Sunday, March 7, 2010

Where the Wild Things Are

Where the Wild Things Are
Running Time: 94 minutes
Released: October 2009
Viewed: March 2010
Estimated amounted of movie viewed: 65%

"See, this is why I don't have children." That's what I think, and say, at the opening of this movie, when an awkwardly aged boy runs around on the screen, pegging teenagers with snowballs and crying when his snow fort gets trounced. He's angry, he's got pent up frustration about not having any playmates around, and this is some sad stuff. Every scene, except the snowball fight, looks dark and heavy. I don't know what you call this is cinematic terminology, but it's hard on my eyes and I don't like it.

I want the boy to go to Narnia or Never-Never Land, but instead, he takes off on a sailboat and goes to where the wild things are.

After very little persuasion, the monsters decide the boy will be their king.

The wild things look heavy in their gigantic bodies, but they jump and flop around as if they are light as stuffed animals. All the monsters have stupid, human, American-English names, like Douglas. Can't they just call that guy, "Doug" or "Dougie?" They wreck everything in sight, smashing these weird cocoon things that turn out to be other monsters' houses.

And they're all really sad.

Sometimes they are pissy with one another, too. There's no cohesion among the monsters. There's nothing lovely and magical about this place.

The world is quite empty.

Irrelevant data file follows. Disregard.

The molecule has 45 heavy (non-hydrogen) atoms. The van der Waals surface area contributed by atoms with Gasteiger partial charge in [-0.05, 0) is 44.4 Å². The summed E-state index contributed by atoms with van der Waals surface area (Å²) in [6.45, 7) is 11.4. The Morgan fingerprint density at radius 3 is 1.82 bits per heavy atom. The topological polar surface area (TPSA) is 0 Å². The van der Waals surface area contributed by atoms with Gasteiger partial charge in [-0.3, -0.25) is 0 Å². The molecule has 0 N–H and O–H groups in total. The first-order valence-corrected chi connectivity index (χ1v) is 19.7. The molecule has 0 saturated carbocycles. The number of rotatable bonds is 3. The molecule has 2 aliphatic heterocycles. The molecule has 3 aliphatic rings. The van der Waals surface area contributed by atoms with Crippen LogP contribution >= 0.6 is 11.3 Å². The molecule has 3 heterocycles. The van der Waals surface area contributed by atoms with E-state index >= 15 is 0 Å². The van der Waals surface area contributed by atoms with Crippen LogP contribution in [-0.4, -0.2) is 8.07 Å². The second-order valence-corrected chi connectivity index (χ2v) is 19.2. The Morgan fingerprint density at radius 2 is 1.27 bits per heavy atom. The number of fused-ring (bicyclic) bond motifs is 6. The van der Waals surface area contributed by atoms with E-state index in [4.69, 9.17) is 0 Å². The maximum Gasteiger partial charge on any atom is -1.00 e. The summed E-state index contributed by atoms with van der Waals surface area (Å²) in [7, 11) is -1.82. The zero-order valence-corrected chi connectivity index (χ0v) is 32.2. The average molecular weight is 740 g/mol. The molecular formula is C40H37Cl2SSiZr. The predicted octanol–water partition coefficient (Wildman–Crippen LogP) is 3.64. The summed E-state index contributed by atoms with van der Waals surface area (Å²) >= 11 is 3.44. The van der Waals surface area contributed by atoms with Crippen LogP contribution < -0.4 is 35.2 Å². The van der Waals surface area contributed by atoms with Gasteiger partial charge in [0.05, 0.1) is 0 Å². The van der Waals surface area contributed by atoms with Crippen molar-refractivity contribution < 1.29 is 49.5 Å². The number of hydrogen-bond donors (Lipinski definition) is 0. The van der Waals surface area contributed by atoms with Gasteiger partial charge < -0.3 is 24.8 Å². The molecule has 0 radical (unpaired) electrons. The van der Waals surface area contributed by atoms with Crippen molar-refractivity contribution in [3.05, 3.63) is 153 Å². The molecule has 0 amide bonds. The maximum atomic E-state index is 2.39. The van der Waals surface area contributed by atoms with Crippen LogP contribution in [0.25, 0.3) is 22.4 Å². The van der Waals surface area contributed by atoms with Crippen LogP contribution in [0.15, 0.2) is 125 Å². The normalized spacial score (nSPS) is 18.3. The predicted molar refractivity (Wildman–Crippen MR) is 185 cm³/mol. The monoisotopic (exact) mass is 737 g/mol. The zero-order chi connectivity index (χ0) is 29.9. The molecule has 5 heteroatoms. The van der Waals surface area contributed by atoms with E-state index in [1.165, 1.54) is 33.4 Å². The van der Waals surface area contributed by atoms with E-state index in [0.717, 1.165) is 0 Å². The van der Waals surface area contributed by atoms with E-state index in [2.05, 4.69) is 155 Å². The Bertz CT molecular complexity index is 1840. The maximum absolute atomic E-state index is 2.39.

Days go by.

There's a beach.

It turns out that the monsters deduce that the boy is not a king and doesn't have any special powers. He gets back on his sail boat and goes back to his mom's house. As he's on his way, he starts screaming and barking again. Didn't this kid learn anything? Gah! He's still the same stupid kid who cries and bites his mom! I bet he's going to bite her right now, after he hugs her.

What a boring movie! I mean, it would be one thing if there were some allegorical parallels between the real world and the monster world. And there's no action. Maybe the writers should have thought about dramatic in there, like maybe someone could have lost a limb or something.


  1. You're going to be a great aunt.

  2. Way to write a good review of a terrible movie. I base my judgement of the flick on a total of 25 minutes of viewing time, which was all I could take.

  3. By the way, I watched all of this finally and I have to tell you that someone does indeed lose a limb.